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How CIOs Can Drive Worker Satisfaction

 
 
By Dennis McCafferty  |  Posted 06-04-2015
 
 
 
 
 
 
 
 
 
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    How CIOs Can Drive Worker Satisfaction
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    How CIOs Can Drive Worker Satisfaction

    By Dennis McCafferty
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    Satisfaction Driver
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    Satisfaction Driver

    67% of surveyed employees said their jobs are important to their overall happiness, and more than half said their jobs make them feel happy compared to other important aspects of their lives (such as family, friends and health).
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    Solid Game Plan
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    Solid Game Plan

    90% have a clear understanding of what's expected of them at work.
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    Well Equipped
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    Well Equipped

    80% have the materials, equipment and training they need to do their job.
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    Dedicated Team
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    Dedicated Team

    78% feel that their colleagues are committed to quality work.
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    Quality Work
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    Quality Work

    78% said they get to do what they do best on the job.
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    Compassion Counts
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    Compassion Counts

    76% believe that their boss seems to care about them.
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    Continuous Improvement
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    Continuous Improvement

    75% have had opportunities to learn and grow over the past year, and 65% said their employer encourages their development.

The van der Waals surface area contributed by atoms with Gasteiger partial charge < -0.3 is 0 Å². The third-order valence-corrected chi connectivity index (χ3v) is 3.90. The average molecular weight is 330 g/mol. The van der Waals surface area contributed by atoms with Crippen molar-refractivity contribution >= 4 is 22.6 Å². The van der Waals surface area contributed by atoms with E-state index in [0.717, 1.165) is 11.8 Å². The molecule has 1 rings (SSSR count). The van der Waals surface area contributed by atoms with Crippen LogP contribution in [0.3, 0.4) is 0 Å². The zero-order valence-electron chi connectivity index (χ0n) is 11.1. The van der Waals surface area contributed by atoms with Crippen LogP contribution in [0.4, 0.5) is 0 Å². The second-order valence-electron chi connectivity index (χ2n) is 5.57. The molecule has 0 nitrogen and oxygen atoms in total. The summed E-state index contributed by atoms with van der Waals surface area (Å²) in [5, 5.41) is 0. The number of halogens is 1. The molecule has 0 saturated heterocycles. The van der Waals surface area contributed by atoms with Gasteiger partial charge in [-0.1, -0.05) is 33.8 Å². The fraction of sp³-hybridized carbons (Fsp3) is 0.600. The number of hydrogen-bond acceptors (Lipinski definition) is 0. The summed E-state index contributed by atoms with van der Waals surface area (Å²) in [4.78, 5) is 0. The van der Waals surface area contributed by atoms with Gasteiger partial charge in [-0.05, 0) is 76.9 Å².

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    Value Statement
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    Value Statement

    74% said the mission of their job makes them feel important.
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    Important Input
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    Important Input

    69% said their opinion counts at work.
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    Buddy System
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    Buddy System

    69% said they have a best friend at work.
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    Elusive Honors
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    Elusive Honors

    Just 42% are happy with the rewards and recognition that their company offers.
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    Extra Incentive
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    Extra Incentive

    55% of employees would like a bonus program, but just 36% of employers offer one.
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    Acknowledged Achievement
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    Acknowledged Achievement

    50% would like an employee recognition program, but only 35% of companies do this.
 

Employees are generally happy at work–but CIOs and other managers could do a better job of offering bonuses and recognition programs, according to a recent survey from Blackhawk Engagement Solutions. When it comes to the less tangible, more intrinsic aspects of a professional environment, the findings present encouraging news: Most employees have a clear understanding of what's expected of them at work, and feel that their colleagues are committed to doing a quality job. They say they have what they need to perform their duties, and that they get to do "what they do best" at work. However, a minority are satisfied with the level of rewards and recognition that their organization offers–designating this as an area for improvement. "Employees want recognition for their contributions, and rewards for exceeding expectations, putting in extra hours and working beyond their responsibilities," said Rodney Mason, group vice president of marketing with Blackhawk Engagement Solutions, an international incentives provider. More than 1,850 U.S. employees took part in the research.

 
 
 
 
 
Dennis McCafferty is a freelance writer for Baseline Magazine.

 
 
 
 
 
 

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